CINCINNATI — Graduation at Purcell Marian High School had extra special meaning Wednesday night.
Bryan Warah made history in his blue cap and gown, taking the stage to cheers and applause as the first African American valedictorian since the school opened as Purcell High School in 1928.
The significance was not lost on Warah, his classmates or anyone in the audience.
"Means equality. That’s what it showcases — that there’s equality within the school,” Warah said. “Means hard work, determination. Also means that God’s watching over me and granted me that great blessing.”
"We were just beaming with joy — for him to be the first black valedictorian," said Warah's grandmother, Geraldine Tumenta, who flew into town for the ceremony.
Warah was first in his class with a 5.3 weighted grade point average. In addition, he played three sports – basketball, track and cross country - and was president of the honor society.
He dedicated his speech to those who helped him get there, including his family and his mentor and youth basketball coach, Ishaq Nadir.
“This is nothing that could’ve been written that I would be blessed to have a relationship with him and see him make history,” Nadir said proudly. “Proud at the highest level, especially because of his scholarship and the history he has established.”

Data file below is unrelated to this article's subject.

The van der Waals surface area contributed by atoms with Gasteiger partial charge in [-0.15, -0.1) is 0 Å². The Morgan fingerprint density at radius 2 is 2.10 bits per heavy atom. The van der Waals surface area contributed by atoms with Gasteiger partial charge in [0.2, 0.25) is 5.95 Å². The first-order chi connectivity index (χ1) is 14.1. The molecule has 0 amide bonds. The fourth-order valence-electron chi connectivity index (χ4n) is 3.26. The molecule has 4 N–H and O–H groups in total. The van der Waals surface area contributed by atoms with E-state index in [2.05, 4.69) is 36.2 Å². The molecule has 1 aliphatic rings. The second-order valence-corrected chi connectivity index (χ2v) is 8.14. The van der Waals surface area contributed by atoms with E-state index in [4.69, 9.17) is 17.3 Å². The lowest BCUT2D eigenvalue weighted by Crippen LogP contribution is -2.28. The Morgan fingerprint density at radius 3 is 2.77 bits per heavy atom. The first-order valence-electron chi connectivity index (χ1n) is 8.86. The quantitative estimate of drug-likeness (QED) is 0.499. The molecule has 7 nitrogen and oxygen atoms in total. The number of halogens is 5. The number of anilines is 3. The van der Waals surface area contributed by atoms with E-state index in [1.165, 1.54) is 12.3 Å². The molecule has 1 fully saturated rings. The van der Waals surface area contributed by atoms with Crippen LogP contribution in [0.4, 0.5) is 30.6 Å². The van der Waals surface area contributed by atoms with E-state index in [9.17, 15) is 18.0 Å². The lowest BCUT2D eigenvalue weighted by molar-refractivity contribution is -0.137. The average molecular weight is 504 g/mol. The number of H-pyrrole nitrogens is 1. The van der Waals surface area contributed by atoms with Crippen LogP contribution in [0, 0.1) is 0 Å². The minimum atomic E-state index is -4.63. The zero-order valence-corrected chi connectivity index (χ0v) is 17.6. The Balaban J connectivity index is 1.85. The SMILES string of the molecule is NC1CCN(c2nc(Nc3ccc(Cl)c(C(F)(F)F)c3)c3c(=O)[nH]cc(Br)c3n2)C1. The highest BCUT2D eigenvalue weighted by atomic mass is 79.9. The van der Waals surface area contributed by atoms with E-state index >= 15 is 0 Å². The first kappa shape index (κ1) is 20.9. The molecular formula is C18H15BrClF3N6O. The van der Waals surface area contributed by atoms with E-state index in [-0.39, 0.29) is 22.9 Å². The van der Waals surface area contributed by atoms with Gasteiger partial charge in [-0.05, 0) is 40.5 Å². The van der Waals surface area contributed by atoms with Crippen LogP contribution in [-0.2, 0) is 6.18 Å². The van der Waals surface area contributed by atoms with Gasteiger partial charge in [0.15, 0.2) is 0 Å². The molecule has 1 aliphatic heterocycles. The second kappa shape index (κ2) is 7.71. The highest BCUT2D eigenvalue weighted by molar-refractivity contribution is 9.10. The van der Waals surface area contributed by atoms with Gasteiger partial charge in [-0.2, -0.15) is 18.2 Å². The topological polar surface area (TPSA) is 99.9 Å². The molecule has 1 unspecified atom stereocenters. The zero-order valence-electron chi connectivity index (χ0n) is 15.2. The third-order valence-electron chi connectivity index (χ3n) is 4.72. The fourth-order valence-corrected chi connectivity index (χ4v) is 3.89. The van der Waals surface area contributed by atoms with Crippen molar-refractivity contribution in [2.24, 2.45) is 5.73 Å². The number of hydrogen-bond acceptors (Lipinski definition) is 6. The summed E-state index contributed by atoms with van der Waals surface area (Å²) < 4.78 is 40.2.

Warah’s grandmother led the cheers with other family members.
“We were screaming for joy,” said Tumenta. “We are blessed because we never expected this, but he showed his zeal for everything he has done.”
Warah said he didn’t set out to be valedictorian four years ago.
“Freshman year I wasn’t focusing on becoming a valedictorian but on being the best student I could be, getting the best grades I could get,” he said.
“First two years it was a lot of trials and tribulations, triumphs … just a lot of negativity, but I used that to fuel me.”
And that fuel will take Warah to Malone University in Canton, Ohio, where he wants to keep playing basketball and pursue a career in orthopedic medicine.
And, no doubt, keep making his family and mentor proud.
“I cannot put it in words,” said his grandmother. “He has made us so proud with all his accomplishments. The family is so elated.”
And just like his high school diploma is forever, so is the history Warah made on the stage Wednesday night.
“We’re in the 400-year celebration of Africans being brought over here and being slaves,” Nadir said, “but now, from that test and experience, we’re coming to a celebration of having a young man who comes from African roots whose now making history here in America.”